IIS acting as reverse proxy: Where the problems start
Published Sep 10 2019 02:12 AM 94K Views

This is the second article in a three-part series of articles dealing with setting up IIS as a reverse proxy. Check out part one here.


Testing this new setup for basic scenarios may work, but you can also be presented with a couple of issues. The first one is that you may have 500 status codes when you try to access your backend server. If you do FREB tracing, you will see that these status codes are actually logged by IIS and URL Rewrite with the following message in the trace:


Outbound rewrite rules cannot be applied when the content of the HTTP response is encoded ("gzip").


Status code for this is 500.52.


This is because the responses that are coming from the back-end server are using HTTP Compression, and URL rewrite cannot modify a response that is already compressed. This causes a processing error for the outbound rule resulting in the 500.52 status code.


Fixing the 500.52 status code cause by compressed responses.


A client indicates to the server that it is willing to accept compressed content by indicating this in the http headers it sends to the server alongside the request. This is indicated in the ‘Accept-Encoding’ Header.


There are two ways to work around this: either you turn off compression on the backend server that is delivering the HTTP responses (which may or may not be possible, depending on your configuration), or we attempt to indicate to the backend server the client does not accept compressed responses by removing the header when the request comes into the IIS reverse proxy and by placing it back when the response leaves the IIS server.


I will only detail the second alternative, with regards to the removal and re-instatement of the HTTP header. To do this, we will first need to create two HTTP Variables in URL Rewrite. After selecting the URL Rewrite Icon and double clicking it in the IIS Manager Console, you will have a ‘View Server Variables’ action button on the right-hand side pane. Click this button to be able to add new server variables.




Click the ‘Add’ button on the right-hand side pane to add a new server variable. We will need to add two variables named HTTP_ACCEPT_ENCODING and HTTP_X_ORIGINAL_ACCEPT_ENCODING as shown here:



Once this is complete, we will need to use these variables both in the inbound rules, to remove the Accept-Encoding header and in the Outbound Rules to place this header back again.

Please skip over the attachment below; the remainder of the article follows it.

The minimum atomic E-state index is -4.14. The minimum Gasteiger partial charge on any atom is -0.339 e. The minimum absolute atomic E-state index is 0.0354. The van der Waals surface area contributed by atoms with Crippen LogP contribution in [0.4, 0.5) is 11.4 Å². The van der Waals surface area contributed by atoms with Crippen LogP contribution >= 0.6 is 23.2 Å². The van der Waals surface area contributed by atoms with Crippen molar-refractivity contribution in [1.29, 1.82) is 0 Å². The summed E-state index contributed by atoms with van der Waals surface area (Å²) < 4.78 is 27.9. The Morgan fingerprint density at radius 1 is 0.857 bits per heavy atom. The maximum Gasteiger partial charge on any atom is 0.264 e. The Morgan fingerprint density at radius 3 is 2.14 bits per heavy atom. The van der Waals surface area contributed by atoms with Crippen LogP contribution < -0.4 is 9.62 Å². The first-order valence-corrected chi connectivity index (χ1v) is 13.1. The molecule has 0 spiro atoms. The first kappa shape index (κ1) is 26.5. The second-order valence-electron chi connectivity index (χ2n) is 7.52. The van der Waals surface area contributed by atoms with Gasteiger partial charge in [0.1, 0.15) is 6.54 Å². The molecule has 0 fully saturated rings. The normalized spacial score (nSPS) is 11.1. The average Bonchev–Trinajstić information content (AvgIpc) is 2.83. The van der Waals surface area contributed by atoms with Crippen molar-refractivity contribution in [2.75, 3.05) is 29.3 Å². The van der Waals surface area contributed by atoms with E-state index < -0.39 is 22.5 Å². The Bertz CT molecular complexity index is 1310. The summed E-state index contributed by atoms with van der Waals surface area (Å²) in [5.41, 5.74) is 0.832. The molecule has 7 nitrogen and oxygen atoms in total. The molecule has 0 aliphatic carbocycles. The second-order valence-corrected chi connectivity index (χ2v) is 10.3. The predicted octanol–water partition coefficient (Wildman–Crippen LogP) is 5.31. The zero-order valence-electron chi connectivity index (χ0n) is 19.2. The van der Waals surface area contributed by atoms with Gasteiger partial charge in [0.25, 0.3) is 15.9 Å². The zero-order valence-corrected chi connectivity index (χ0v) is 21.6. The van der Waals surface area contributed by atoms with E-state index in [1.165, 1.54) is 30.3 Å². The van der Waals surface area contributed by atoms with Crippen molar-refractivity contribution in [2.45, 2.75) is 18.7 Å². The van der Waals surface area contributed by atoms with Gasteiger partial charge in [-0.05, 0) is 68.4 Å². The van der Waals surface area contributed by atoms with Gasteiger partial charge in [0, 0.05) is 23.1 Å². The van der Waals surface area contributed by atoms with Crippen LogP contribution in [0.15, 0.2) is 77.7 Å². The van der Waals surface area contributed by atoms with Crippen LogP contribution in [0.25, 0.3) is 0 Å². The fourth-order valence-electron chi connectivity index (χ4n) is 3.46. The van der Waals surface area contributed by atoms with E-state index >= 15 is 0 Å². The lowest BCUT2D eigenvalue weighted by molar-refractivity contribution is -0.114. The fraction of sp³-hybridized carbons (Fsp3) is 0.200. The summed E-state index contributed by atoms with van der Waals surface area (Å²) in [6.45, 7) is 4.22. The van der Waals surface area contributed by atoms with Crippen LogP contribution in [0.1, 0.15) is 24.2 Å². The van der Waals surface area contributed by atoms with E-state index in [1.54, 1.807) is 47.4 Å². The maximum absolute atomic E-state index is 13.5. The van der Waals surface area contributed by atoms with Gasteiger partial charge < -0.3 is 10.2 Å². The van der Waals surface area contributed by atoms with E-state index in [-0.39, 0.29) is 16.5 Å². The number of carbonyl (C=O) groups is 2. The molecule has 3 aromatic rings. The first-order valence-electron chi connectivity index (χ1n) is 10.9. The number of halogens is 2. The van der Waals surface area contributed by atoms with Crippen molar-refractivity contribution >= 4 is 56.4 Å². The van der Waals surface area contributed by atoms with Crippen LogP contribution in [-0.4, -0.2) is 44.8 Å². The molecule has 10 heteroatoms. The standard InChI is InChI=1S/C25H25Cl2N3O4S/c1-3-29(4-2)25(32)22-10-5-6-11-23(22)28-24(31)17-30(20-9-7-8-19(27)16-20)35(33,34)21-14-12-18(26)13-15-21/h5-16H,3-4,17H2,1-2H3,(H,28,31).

Go to the Inbound Rules section in URL Rewrite. This section should just contain one inbound rule, called ‘Reverse Proxy Inbound Rule 1’. Select this rule and click the ‘Edit’ action link on the right-hand side panel of the IIS Administration Console to be able to edit the details of this rule.



In the ‘Server Variables’ section we will need to add the two server variables that we have declared earlier. We will be copying the contents of the HTTP_ACCEPT_ENCODING server variable (which captures the content of the Accept-Encoding Header) into the HTTP_X_ORIGINAL_ACCEPT_ENCODING. To do this, click the Add button on the interface, and then chose the HTTP_X_ORIGINAL_ACCEPT_ENCODING from the dropdown list that appears in the ‘Set Server Variables’ window:



Set this variable to capture the value of HTTP_ACCEPT_ENCODING by placing the string {HTTP_ACCEPT_ENCODING} in the Value textbox. Whenever you see something between curly braces {} in URL Rewrite, this means that URL Rewrite will use the value of whatever expression is inside the braces – in this case the server variable.


Now it is time to repeat the process for the HTTP_ACCEPT_ENCODING variable which we should be setting to empty. This variable will be used by URL Rewrite when it builds the request to forward to the backend server. So if we do not wish this request to have an Accept-Encoding header, we must empty its value. Press the ‘Add’ button again on the ‘Server Variables’ pane, and then fill in the ‘Set Server Variable’ window as follows:



Note that the interface will not allow you to set the variable’s value to empty, hence you can set this to any arbitrary string (I just use ‘eee’). We will correct this manually in the configuration files afterwards. Once this is done, press the ‘Apply’ button to save the configuration changes to the IIS configuration store – in this case the web.config of your website.